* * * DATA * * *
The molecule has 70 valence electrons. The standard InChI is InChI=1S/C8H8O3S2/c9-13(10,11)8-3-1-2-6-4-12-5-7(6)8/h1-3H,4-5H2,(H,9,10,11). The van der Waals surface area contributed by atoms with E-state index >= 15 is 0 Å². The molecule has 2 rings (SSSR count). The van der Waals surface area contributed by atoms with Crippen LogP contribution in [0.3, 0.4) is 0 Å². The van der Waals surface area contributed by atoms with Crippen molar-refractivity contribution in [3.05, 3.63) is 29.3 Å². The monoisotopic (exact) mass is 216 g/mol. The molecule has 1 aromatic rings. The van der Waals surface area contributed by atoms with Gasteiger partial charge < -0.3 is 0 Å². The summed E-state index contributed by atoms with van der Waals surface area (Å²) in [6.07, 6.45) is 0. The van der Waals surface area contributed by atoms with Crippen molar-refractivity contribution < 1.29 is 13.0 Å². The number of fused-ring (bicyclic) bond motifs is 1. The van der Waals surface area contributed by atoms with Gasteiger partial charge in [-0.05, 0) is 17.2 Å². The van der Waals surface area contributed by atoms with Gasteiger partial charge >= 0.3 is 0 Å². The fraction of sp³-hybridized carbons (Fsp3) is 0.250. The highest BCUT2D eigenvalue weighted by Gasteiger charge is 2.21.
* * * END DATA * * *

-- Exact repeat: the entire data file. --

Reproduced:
The molecule has 70 valence electrons. The standard InChI is InChI=1S/C8H8O3S2/c9-13(10,11)8-3-1-2-6-4-12-5-7(6)8/h1-3H,4-5H2,(H,9,10,11). The van der Waals surface area contributed by atoms with E-state index >= 15 is 0 Å². The molecule has 2 rings (SSSR count). The van der Waals surface area contributed by atoms with Crippen LogP contribution in [0.3, 0.4) is 0 Å². The van der Waals surface area contributed by atoms with Crippen molar-refractivity contribution in [3.05, 3.63) is 29.3 Å². The monoisotopic (exact) mass is 216 g/mol. The molecule has 1 aromatic rings. The van der Waals surface area contributed by atoms with Gasteiger partial charge < -0.3 is 0 Å². The summed E-state index contributed by atoms with van der Waals surface area (Å²) in [6.07, 6.45) is 0. The van der Waals surface area contributed by atoms with Crippen molar-refractivity contribution < 1.29 is 13.0 Å². The number of fused-ring (bicyclic) bond motifs is 1. The van der Waals surface area contributed by atoms with Gasteiger partial charge in [-0.05, 0) is 17.2 Å². The van der Waals surface area contributed by atoms with Gasteiger partial charge >= 0.3 is 0 Å². The fraction of sp³-hybridized carbons (Fsp3) is 0.250. The highest BCUT2D eigenvalue weighted by Gasteiger charge is 2.21.